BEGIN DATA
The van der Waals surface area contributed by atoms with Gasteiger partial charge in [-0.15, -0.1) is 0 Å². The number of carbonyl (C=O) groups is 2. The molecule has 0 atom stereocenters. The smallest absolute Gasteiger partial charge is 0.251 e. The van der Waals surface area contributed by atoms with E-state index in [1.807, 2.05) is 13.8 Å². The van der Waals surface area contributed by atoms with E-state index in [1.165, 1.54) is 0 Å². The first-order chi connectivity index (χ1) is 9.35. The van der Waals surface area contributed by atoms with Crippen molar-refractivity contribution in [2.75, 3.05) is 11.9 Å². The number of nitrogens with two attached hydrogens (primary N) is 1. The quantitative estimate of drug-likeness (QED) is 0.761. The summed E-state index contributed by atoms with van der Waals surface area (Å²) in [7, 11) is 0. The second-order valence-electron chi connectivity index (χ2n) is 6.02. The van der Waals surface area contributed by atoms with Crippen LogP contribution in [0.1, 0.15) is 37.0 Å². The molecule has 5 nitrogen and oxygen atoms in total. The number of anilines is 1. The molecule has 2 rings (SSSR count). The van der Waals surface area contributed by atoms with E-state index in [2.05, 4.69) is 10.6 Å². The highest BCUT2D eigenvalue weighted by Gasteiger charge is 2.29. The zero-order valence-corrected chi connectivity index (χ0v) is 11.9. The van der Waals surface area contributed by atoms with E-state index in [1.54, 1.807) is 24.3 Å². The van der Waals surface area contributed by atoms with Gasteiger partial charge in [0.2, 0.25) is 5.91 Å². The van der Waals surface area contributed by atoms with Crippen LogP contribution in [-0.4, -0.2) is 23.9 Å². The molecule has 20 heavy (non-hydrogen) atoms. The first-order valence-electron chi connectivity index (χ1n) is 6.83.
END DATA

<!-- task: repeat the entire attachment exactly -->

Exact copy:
The van der Waals surface area contributed by atoms with Gasteiger partial charge in [-0.15, -0.1) is 0 Å². The number of carbonyl (C=O) groups is 2. The molecule has 0 atom stereocenters. The smallest absolute Gasteiger partial charge is 0.251 e. The van der Waals surface area contributed by atoms with E-state index in [1.807, 2.05) is 13.8 Å². The van der Waals surface area contributed by atoms with E-state index in [1.165, 1.54) is 0 Å². The first-order chi connectivity index (χ1) is 9.35. The van der Waals surface area contributed by atoms with Crippen molar-refractivity contribution in [2.75, 3.05) is 11.9 Å². The number of nitrogens with two attached hydrogens (primary N) is 1. The quantitative estimate of drug-likeness (QED) is 0.761. The summed E-state index contributed by atoms with van der Waals surface area (Å²) in [7, 11) is 0. The second-order valence-electron chi connectivity index (χ2n) is 6.02. The van der Waals surface area contributed by atoms with Crippen LogP contribution in [0.1, 0.15) is 37.0 Å². The molecule has 5 nitrogen and oxygen atoms in total. The number of anilines is 1. The molecule has 2 rings (SSSR count). The van der Waals surface area contributed by atoms with E-state index in [2.05, 4.69) is 10.6 Å². The highest BCUT2D eigenvalue weighted by Gasteiger charge is 2.29. The zero-order valence-corrected chi connectivity index (χ0v) is 11.9. The van der Waals surface area contributed by atoms with E-state index in [1.54, 1.807) is 24.3 Å². The van der Waals surface area contributed by atoms with Gasteiger partial charge in [0.2, 0.25) is 5.91 Å². The van der Waals surface area contributed by atoms with Crippen LogP contribution in [-0.4, -0.2) is 23.9 Å². The molecule has 20 heavy (non-hydrogen) atoms. The first-order valence-electron chi connectivity index (χ1n) is 6.83.